This is the story of when I received the call that my husband had died. To date, these are the darkest moments of my life. Here I will speak of not only the agonizing first few moments, but also the hope and beauty that I have found through the journey of grief.
It was a Tuesday night.
Search and rescue had already placed a call to inform me that there was an emergency called in but that they had not made it to their location yet. I was anxiously awaiting the phone call.
The phone was handed to me with a downward glance and the most solemn expression I had ever seen.
I frantically grabbed for the phone and wildly called out into the receiver..
'Baby!?' over and over and over, waiting for his reply but not hearing the familiar voice on the other end.
Expecting to hear him while simultaneously entertaining the sinking feeling that was gnawing at my heart, I eventually allowed the voice on the other end to say something.
"Melissa.. Melissa.. Melissa.." his best friend shouted, over and over, attempting to break my trance.
"He died on the river today."
As I sat there on the floor, no words would come out, only vague sounds that made up a word, whispered so softly that he couldn't hear me on the other line.
I was saying his name, Brett, over and over, hoping he would change the words that he had just said.
"Words so matter of fact, so final, but I just knew he must be mistaken. "
If he were there in front of me I would have beat my fists into his chest, made him say something different, say my sweet husband was just hurt, only hurt.
But he wasn't in my hallway, he was on the side of the river weeping for his best friend that lie beside him and weeping for the wife who was on the other line.
The call dropped and my body crumpled; I began to wail.
I didn't recognize the sounds that came out of my body in the moments to follow. Visceral groans of pure agony filled the solemn, silence filled room.
I don't know how long I sat there, I don't know how long I wailed. I felt my heart stopped that day too, only I was in our hallway and he was in the water.
As soon as I stopped wailing, my mind began to race to keep up.
I had to call our family, I knew I had to think, but it was all so foggy and I couldn't think straight.
Normalcy was replaced by the oddest feeling of disconnection. I just kept thinking, this cannot be happening, I will die without him, I want to die too.
I don't know how I did it, how I picked myself up off the floor, but eventually I did. First to my knees, and then to my feet. This was my first act of bravery in the war that had just begun.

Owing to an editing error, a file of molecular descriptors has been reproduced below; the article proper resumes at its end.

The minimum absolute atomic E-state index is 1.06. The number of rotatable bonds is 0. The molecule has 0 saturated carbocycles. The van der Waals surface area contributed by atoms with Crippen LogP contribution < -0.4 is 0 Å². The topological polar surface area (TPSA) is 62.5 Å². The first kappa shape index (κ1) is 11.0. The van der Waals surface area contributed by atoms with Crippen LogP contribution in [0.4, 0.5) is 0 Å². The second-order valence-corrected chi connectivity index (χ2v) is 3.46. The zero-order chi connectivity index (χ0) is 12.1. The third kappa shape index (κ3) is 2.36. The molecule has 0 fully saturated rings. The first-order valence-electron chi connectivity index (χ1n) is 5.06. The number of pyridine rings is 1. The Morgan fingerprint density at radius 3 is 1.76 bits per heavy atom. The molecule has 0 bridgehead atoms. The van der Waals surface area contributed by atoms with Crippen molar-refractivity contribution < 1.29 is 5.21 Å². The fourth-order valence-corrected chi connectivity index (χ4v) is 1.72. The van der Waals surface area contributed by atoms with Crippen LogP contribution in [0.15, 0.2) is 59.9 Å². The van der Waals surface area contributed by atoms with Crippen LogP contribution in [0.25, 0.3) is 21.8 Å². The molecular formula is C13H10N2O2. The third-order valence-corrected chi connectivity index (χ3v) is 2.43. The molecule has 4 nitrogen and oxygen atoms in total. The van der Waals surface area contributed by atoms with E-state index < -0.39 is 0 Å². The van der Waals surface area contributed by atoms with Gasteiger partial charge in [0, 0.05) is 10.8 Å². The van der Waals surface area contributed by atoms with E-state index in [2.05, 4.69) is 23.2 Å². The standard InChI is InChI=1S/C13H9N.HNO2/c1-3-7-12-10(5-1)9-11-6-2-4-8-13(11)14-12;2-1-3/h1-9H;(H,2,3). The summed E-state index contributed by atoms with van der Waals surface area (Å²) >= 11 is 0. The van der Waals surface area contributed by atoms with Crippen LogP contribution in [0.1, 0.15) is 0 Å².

I could recount next the struggles that began after I picked myself up off the ground that day, but, those moments are meant for another time. What I do want to leave you with, is this..
I write this because I didn't think I would survive the loss of my husband. Months before he died I was overheard saying that I loved him so much that there was no way I could ever live without him.
We completed each other's hearts and sentences. I loved him so deeply that I was convinced that if the day ever came, the day we were separated, I would never survive the pain of that magnitude.
"But I am here to share that I survived. Slowly, minute by minute, I clawed my way out of the depths of grief. I slowly started to feel alive again, I started to once again, sing and dance, laugh and smile."
Along with the idea of surviving, there is an even more seemingly absurd notion, that we can actually find beauty within the process of the pain.
A beauty of truth that must be sought after or it will fade away without knowledge of it's existence.
As I share about those first few hours, and think about the dark months to follow, I am shaken again by the enormity of the anguish I endured. But, I also recall and am so thankful for, being instantly and constantly surrounded by the most genuine love and support I had ever encountered in my whole life.
That is pure beauty within the pain.
In addition to this outpouring of love; the strength, courage and qualities I have found within myself through the process of grief is unparalleled to what I ever even knew existed. An outcome that I would never have sought after but find beauty within its findings.
I am thankful for the woman I have become because of the journey of grief I have walked through.
Finding this beauty and strength was a heartbreaking process that required intentionality. An exercise of being committed to searching for this beauty within the journey of desolation and allowing walls that I didn't even know existed, to be broken down.
Being grateful for the new found strength and courage found through the process of grief was undoubtedly encompassed with mixed emotions of fear, guilt and anger.
Although I would give back all that I have learned if it meant I got to kiss my husband once again, I am eternally grateful for the knowledge that I now possess until the end of my time on this earth.
There is a light, ever so dimly, waiting to be uncovered within the darkness. It is in this singular hope that I will continue to search for the beauty within the pain, even in the darkest hours.
This post is part of Common Grief, a Healthy Living editorial initiative. Grief is an inevitable part of life, but that doesn't make navigating it any easier. The deep sorrow that accompanies the death of a loved one, the end of a marriage or even moving far away from home, is real. But while grief is universal, we all grieve differently. So we started Common Grief to help learn from each other. Let's talk about living with loss. If you have a story you'd like to share, email us at firstname.lastname@example.org.